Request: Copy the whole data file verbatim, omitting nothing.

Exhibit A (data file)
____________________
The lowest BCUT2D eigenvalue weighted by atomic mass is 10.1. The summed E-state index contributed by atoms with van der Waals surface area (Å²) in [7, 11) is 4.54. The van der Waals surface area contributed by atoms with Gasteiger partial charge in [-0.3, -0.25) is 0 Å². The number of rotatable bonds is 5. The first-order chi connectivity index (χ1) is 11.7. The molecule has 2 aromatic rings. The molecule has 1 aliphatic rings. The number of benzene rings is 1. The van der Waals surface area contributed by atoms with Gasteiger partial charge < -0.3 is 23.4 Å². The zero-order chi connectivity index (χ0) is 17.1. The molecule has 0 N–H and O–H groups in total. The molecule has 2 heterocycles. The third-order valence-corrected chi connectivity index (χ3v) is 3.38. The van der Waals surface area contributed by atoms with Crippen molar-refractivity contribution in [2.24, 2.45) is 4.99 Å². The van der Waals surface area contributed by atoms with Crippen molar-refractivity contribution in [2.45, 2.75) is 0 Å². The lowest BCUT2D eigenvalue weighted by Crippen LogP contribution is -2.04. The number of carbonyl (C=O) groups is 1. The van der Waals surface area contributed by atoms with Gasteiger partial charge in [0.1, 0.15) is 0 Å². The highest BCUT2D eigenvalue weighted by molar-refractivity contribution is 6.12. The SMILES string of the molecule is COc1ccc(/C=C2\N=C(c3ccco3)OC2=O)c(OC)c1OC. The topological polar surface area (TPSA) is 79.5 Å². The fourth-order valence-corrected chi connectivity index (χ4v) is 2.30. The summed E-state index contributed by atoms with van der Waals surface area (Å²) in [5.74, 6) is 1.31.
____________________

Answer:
The lowest BCUT2D eigenvalue weighted by atomic mass is 10.1. The summed E-state index contributed by atoms with van der Waals surface area (Å²) in [7, 11) is 4.54. The van der Waals surface area contributed by atoms with Gasteiger partial charge in [-0.3, -0.25) is 0 Å². The number of rotatable bonds is 5. The first-order chi connectivity index (χ1) is 11.7. The molecule has 2 aromatic rings. The molecule has 1 aliphatic rings. The number of benzene rings is 1. The van der Waals surface area contributed by atoms with Gasteiger partial charge < -0.3 is 23.4 Å². The zero-order chi connectivity index (χ0) is 17.1. The molecule has 0 N–H and O–H groups in total. The molecule has 2 heterocycles. The third-order valence-corrected chi connectivity index (χ3v) is 3.38. The van der Waals surface area contributed by atoms with Crippen molar-refractivity contribution in [2.24, 2.45) is 4.99 Å². The van der Waals surface area contributed by atoms with Crippen molar-refractivity contribution in [2.45, 2.75) is 0 Å². The lowest BCUT2D eigenvalue weighted by Crippen LogP contribution is -2.04. The number of carbonyl (C=O) groups is 1. The van der Waals surface area contributed by atoms with Gasteiger partial charge in [0.1, 0.15) is 0 Å². The highest BCUT2D eigenvalue weighted by molar-refractivity contribution is 6.12. The SMILES string of the molecule is COc1ccc(/C=C2\N=C(c3ccco3)OC2=O)c(OC)c1OC. The topological polar surface area (TPSA) is 79.5 Å². The fourth-order valence-corrected chi connectivity index (χ4v) is 2.30. The summed E-state index contributed by atoms with van der Waals surface area (Å²) in [5.74, 6) is 1.31.